Vietnam War Medical Treatment
By Joseph Birch and Spencer Jones
In World War 2, a lot of advances in medicine and medical treatment were made, especially during pre-war. In 1939-1945 the development of M+B 693 and M+B 760. Both were used to treat infections such as sore throats and pneumonia. Another was the discovery of penicillin. It was used on wounded men after D-Day and proved to be very effective to gangrene ( the death of tissue in part of the body). Despite the changes in warfare, one problem that barely changed was the time lapse between when a man was wounded and when he could be operated on by a surgeon. In the British Army, the average time lapse was acknowledged to be 14 hours. Prior to the use of penicillin, such a period of time allowed a wound to fester. With the use of a penicillin dressing, the chance of a wound getting infected was vastly reduced and survival chances greatly increased.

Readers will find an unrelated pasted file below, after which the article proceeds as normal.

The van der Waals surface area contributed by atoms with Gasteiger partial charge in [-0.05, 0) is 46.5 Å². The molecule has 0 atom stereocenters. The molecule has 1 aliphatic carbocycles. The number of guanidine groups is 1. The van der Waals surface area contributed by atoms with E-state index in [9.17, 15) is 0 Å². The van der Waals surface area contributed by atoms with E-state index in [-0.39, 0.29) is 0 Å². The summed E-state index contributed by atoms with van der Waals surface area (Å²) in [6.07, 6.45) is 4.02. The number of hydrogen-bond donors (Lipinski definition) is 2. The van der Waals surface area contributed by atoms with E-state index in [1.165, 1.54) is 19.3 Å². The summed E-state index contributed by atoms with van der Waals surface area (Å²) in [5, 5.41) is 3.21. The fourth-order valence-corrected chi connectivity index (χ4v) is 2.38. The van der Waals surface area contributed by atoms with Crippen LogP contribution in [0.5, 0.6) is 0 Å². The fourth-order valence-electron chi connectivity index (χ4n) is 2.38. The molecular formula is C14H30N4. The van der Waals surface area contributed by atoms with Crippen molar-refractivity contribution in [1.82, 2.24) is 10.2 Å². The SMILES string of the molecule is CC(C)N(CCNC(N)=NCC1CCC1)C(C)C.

The technical development of the helicopter ambulance, a primitive version of which had been used to a limited extent in the Korean War, the growth of a solid body of doctrine on, air evacuation procedures, and the skill, ingenuity, and courage of the aircraft crewmen and medical aid men who put theory into practice, in a hostile and dangerous environment made possible the hospitalization and evacuation system that evolved in Vietnam. The system worked effectively because it was compatible with the characteristics of warfare in that country. These advances included using helicopters to transport soldiers and the development of the mobile army surgical hospital (MASH) unit, which was designed to bring experienced surgeons closer to the front lines so that wounded soldiers could be treated more quickly. A seriously wounded soldier who arrived at a MASH unit had a 97% chance of survival after treatment.